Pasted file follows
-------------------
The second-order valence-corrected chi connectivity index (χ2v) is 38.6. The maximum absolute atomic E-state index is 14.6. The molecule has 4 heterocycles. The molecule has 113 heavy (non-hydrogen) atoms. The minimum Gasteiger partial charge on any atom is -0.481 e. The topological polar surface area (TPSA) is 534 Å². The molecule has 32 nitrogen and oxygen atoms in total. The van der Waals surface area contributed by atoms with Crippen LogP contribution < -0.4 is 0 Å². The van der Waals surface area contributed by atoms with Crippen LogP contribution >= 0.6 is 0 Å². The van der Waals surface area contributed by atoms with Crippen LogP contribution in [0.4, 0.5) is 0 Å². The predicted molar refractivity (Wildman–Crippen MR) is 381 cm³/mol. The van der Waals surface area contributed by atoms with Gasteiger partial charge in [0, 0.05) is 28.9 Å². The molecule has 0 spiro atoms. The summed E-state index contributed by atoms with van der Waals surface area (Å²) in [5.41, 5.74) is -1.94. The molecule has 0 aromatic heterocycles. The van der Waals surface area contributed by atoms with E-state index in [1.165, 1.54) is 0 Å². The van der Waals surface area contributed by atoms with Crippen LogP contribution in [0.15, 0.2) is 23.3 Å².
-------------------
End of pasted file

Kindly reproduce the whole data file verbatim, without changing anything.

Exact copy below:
The second-order valence-corrected chi connectivity index (χ2v) is 38.6. The maximum absolute atomic E-state index is 14.6. The molecule has 4 heterocycles. The molecule has 113 heavy (non-hydrogen) atoms. The minimum Gasteiger partial charge on any atom is -0.481 e. The topological polar surface area (TPSA) is 534 Å². The molecule has 32 nitrogen and oxygen atoms in total. The van der Waals surface area contributed by atoms with Crippen LogP contribution < -0.4 is 0 Å². The van der Waals surface area contributed by atoms with Crippen LogP contribution >= 0.6 is 0 Å². The van der Waals surface area contributed by atoms with Crippen LogP contribution in [0.4, 0.5) is 0 Å². The predicted molar refractivity (Wildman–Crippen MR) is 381 cm³/mol. The van der Waals surface area contributed by atoms with Gasteiger partial charge in [0, 0.05) is 28.9 Å². The molecule has 0 spiro atoms. The summed E-state index contributed by atoms with van der Waals surface area (Å²) in [5.41, 5.74) is -1.94. The molecule has 0 aromatic heterocycles. The van der Waals surface area contributed by atoms with E-state index in [1.165, 1.54) is 0 Å². The van der Waals surface area contributed by atoms with Crippen LogP contribution in [0.15, 0.2) is 23.3 Å².